Our Energy Transfer Machine is called the “Fly Swatter”. We originally created this machine for the SECME competition at UCF in February 2023, where we placed second in the Elementary Division. The Fly Swatter has nine transfers and the way it used electricity is by using Lego Spike Prime. The final step is to squish a fake spider.
At the beginning of the machine, we used Lego Spike to add time to our machine because once we had it built, we discovered it was only about 30 seconds long. We programmed Spike to do a little dance for about 30 seconds in order to improve our precision score. This was also the way we included a battery into our machine. It also spelled out “SECME” because the original machine was built for the SEMCE competition. https://stem.ucf.edu/secme/
One of the biggest challenges at the beginning of the machine was making it so the tennis ball landed on the Hot Wheel launcher hard enough so that the car would go all the way down the stairs. We used a rod in a paper towel tube to shove the ball off of the box.
Our biggest challenge at making the middle of the machine was making it so the Hot Wheel car came out of the truck and into a cup attached to the pulleys so that the marble would roll out every time.
Our biggest challenge at the end was making it so the airplane flew and knocked over the dominoes. It took a total of 18 tries to make it all work.
At the very end there are dominoes that the airplane sets off. In the introductory segment, it looks a little bit different than our final run because we found that the setup we had when we were recording the introductory segment would fail. So we modified the domino set up so that the airplane would have larger target landing zone.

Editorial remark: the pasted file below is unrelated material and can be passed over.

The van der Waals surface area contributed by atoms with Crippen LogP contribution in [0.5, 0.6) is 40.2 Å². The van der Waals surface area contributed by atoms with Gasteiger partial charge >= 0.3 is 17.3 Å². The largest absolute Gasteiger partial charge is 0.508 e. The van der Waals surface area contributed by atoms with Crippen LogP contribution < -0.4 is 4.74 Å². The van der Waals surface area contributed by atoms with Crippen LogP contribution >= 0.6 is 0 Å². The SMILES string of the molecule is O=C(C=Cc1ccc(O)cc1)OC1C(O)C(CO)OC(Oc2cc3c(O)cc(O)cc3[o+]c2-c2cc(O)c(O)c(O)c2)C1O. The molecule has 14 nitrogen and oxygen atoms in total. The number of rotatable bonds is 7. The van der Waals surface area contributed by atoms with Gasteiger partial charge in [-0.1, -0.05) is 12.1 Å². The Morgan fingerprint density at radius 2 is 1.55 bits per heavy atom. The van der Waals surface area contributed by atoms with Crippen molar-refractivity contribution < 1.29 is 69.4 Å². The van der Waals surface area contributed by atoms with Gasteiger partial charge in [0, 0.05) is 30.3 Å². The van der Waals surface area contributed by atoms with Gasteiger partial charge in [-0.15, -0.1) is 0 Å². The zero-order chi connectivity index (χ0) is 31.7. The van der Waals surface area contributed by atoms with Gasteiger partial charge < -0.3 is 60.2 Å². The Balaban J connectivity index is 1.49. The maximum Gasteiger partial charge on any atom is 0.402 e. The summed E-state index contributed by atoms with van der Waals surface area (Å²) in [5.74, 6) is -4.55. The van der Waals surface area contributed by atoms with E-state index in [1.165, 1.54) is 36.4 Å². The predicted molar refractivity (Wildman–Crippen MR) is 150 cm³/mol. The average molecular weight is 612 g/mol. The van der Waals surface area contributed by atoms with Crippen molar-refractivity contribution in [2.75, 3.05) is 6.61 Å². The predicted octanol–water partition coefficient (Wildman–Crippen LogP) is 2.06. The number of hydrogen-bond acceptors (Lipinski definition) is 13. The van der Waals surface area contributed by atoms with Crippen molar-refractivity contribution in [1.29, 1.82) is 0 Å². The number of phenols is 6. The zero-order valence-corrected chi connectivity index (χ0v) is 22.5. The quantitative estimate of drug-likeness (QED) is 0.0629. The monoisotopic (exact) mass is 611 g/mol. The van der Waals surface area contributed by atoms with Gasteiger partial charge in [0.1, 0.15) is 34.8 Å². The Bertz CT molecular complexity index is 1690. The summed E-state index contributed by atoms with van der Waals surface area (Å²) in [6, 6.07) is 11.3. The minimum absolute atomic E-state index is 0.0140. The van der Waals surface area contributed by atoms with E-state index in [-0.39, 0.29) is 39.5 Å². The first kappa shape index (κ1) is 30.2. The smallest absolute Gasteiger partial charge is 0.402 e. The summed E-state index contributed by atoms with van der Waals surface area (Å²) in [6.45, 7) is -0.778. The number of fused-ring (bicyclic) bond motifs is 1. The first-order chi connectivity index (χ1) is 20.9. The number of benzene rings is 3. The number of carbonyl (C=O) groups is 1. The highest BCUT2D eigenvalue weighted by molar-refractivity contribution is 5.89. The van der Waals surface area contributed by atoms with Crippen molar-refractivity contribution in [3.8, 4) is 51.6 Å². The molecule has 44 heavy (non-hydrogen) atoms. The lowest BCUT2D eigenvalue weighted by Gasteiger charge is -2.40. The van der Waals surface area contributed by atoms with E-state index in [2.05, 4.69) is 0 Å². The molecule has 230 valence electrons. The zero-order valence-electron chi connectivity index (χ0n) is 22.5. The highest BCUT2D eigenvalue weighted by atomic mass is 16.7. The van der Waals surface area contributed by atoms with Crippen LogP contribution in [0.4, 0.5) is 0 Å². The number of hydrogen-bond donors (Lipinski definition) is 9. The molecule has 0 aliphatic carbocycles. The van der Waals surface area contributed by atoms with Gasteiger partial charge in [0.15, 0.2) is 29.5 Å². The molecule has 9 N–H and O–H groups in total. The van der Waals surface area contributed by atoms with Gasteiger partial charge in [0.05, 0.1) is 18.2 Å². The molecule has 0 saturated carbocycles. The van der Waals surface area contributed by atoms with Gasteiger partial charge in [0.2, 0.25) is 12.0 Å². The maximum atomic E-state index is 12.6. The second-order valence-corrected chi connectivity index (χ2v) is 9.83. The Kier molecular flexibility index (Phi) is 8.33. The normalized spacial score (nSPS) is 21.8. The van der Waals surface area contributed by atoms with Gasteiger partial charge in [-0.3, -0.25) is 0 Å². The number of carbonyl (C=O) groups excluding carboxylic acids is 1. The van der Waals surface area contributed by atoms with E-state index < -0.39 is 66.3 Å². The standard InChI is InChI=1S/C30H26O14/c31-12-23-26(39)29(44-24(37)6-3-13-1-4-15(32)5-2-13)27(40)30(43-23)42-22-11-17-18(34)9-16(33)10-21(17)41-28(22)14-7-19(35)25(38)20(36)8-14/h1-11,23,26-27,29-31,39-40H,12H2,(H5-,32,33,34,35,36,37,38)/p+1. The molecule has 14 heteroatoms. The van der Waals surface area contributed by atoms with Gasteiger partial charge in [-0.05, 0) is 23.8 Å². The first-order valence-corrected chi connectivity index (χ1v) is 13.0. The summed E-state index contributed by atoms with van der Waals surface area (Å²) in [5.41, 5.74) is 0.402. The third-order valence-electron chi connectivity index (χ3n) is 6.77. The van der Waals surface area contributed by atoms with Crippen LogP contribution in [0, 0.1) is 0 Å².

What We Learned
In doing this ETM, we learned many important things including teamwork, perseverance and problem solving. We had to work together as a team. Each team member was responsible for different areas of the machine and we had to work hard and communicate in order to get all the pieces of the machine to work together. We learned perseverance because after about 10 tries we wanted to give up. But, instead, we took a break and finished it the next day. We practiced our problem solving skills many times. For example, we figured out that we needed a creative way to add almost a full 30 seconds in order to improve the precision. We brainstormed ideas and then realized we could use the Spike robot to change the amount of time it ran. We also learned troubleshooting when one part of the machine failed on a trial run, we had to revise that particular part.
And we also learned that making Energy Transfer Machines is very, very, hard.